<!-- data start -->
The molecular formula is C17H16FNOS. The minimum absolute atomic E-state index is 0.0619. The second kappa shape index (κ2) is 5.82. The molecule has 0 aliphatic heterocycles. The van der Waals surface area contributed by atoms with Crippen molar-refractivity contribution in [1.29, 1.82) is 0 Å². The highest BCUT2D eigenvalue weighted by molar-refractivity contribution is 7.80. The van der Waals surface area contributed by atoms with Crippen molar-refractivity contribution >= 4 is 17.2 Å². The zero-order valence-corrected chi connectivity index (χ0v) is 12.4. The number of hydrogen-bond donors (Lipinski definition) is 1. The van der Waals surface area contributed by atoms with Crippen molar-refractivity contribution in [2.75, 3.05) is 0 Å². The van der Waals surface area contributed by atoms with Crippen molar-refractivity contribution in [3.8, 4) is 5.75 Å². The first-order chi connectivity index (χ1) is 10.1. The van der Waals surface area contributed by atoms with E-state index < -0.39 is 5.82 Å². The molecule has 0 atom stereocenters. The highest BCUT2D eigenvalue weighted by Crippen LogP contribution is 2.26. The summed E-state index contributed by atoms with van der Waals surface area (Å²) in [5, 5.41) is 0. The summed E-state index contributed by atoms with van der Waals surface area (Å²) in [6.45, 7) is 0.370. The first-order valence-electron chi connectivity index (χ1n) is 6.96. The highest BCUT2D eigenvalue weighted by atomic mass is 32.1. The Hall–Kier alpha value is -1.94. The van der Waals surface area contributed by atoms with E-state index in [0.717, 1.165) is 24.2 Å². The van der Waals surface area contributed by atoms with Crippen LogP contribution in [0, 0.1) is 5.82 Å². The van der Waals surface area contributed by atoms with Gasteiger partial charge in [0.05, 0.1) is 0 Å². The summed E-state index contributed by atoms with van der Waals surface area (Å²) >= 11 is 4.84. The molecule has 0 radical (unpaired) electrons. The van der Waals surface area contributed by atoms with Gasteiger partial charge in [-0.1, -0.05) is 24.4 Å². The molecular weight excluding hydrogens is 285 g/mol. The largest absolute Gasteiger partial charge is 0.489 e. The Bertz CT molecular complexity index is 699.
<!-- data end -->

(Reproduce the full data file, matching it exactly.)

The molecular formula is C17H16FNOS. The minimum absolute atomic E-state index is 0.0619. The second kappa shape index (κ2) is 5.82. The molecule has 0 aliphatic heterocycles. The van der Waals surface area contributed by atoms with Crippen molar-refractivity contribution in [1.29, 1.82) is 0 Å². The highest BCUT2D eigenvalue weighted by molar-refractivity contribution is 7.80. The van der Waals surface area contributed by atoms with Crippen molar-refractivity contribution >= 4 is 17.2 Å². The zero-order valence-corrected chi connectivity index (χ0v) is 12.4. The number of hydrogen-bond donors (Lipinski definition) is 1. The van der Waals surface area contributed by atoms with Crippen molar-refractivity contribution in [2.75, 3.05) is 0 Å². The van der Waals surface area contributed by atoms with Crippen molar-refractivity contribution in [3.8, 4) is 5.75 Å². The first-order chi connectivity index (χ1) is 10.1. The van der Waals surface area contributed by atoms with E-state index < -0.39 is 5.82 Å². The molecule has 0 atom stereocenters. The highest BCUT2D eigenvalue weighted by Crippen LogP contribution is 2.26. The summed E-state index contributed by atoms with van der Waals surface area (Å²) in [5, 5.41) is 0. The summed E-state index contributed by atoms with van der Waals surface area (Å²) in [6.45, 7) is 0.370. The first-order valence-electron chi connectivity index (χ1n) is 6.96. The highest BCUT2D eigenvalue weighted by atomic mass is 32.1. The Hall–Kier alpha value is -1.94. The van der Waals surface area contributed by atoms with E-state index in [0.717, 1.165) is 24.2 Å². The van der Waals surface area contributed by atoms with Crippen LogP contribution in [0, 0.1) is 5.82 Å². The van der Waals surface area contributed by atoms with Gasteiger partial charge in [0.05, 0.1) is 0 Å². The summed E-state index contributed by atoms with van der Waals surface area (Å²) >= 11 is 4.84. The molecule has 0 radical (unpaired) electrons. The van der Waals surface area contributed by atoms with Gasteiger partial charge in [-0.1, -0.05) is 24.4 Å². The molecular weight excluding hydrogens is 285 g/mol. The largest absolute Gasteiger partial charge is 0.489 e. The Bertz CT molecular complexity index is 699.